Bifid ribs are more common in males, slightly more common on the right, and occur most frequently in the third and foruth ribs, followed by the fifth, sixth, and second ribs. Both divisions have their own costal cartilage, which may fuse before joining with the sternum.
The space between the upper division and the rib above (white *) is usually narrowed, while the lower intercostal space (red *) is wider than normal.
Familiarity with the underlying muscular, vascular, and neural anatomy may be important for planning surgical and percutaneous procedures.
- The intercostal muscles traverse the space between the upper and lower divisions.
- Intercostal nerves run their normal course along the inferior margin of the parent rib and then usually along the inferior margin of the lower division. At least one case of a pair of intercostal nerves traveling along both the upper and lower margins of the parent rib has been reported.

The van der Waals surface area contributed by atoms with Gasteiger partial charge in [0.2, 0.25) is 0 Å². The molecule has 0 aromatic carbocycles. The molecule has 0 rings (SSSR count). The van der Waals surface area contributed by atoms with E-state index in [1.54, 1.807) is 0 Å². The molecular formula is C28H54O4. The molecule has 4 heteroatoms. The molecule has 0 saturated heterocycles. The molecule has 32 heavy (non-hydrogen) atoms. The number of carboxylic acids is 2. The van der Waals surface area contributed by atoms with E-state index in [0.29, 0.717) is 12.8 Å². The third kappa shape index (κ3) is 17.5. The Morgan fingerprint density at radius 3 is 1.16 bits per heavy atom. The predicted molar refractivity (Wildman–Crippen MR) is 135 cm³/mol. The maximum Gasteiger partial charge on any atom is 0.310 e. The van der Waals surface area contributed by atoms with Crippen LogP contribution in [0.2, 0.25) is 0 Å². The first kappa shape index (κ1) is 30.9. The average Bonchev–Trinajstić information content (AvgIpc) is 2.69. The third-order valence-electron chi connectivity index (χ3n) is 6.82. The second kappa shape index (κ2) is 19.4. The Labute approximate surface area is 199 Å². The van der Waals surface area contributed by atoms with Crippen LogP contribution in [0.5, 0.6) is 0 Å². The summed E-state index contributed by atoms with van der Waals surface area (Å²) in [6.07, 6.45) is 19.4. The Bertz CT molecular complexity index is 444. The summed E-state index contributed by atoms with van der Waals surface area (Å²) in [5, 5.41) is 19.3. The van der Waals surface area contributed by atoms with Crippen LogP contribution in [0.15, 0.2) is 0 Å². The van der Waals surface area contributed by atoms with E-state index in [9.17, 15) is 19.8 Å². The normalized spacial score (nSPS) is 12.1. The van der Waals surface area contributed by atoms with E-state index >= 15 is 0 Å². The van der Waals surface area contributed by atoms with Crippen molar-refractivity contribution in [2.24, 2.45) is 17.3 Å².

- I assume that the intercostal arteries take the same course as the nerves, but can't find any supporting evidence.
Bifid ribs can also be seen in association with other conditions, most famously with basal cell nevus syndrome, where they may be multiple and bilateral.
- Osawa T, Sasaki T, Matsumoto Y, Tsukamoto A, Onodera M, Nara E, Chen JK, Fujimura A, Nozaka Y. Bifid ribs observed in the third and the fourth ribs. Kaibogaku Zasshi. 1998 Dec;73(6):633-5.
- Song WC, Kim SH, Park DK, Koh KS. Bifid rib: anatomical considerations in three cases. Yonsei Med J. 2009 Apr 30;50(2):300-3.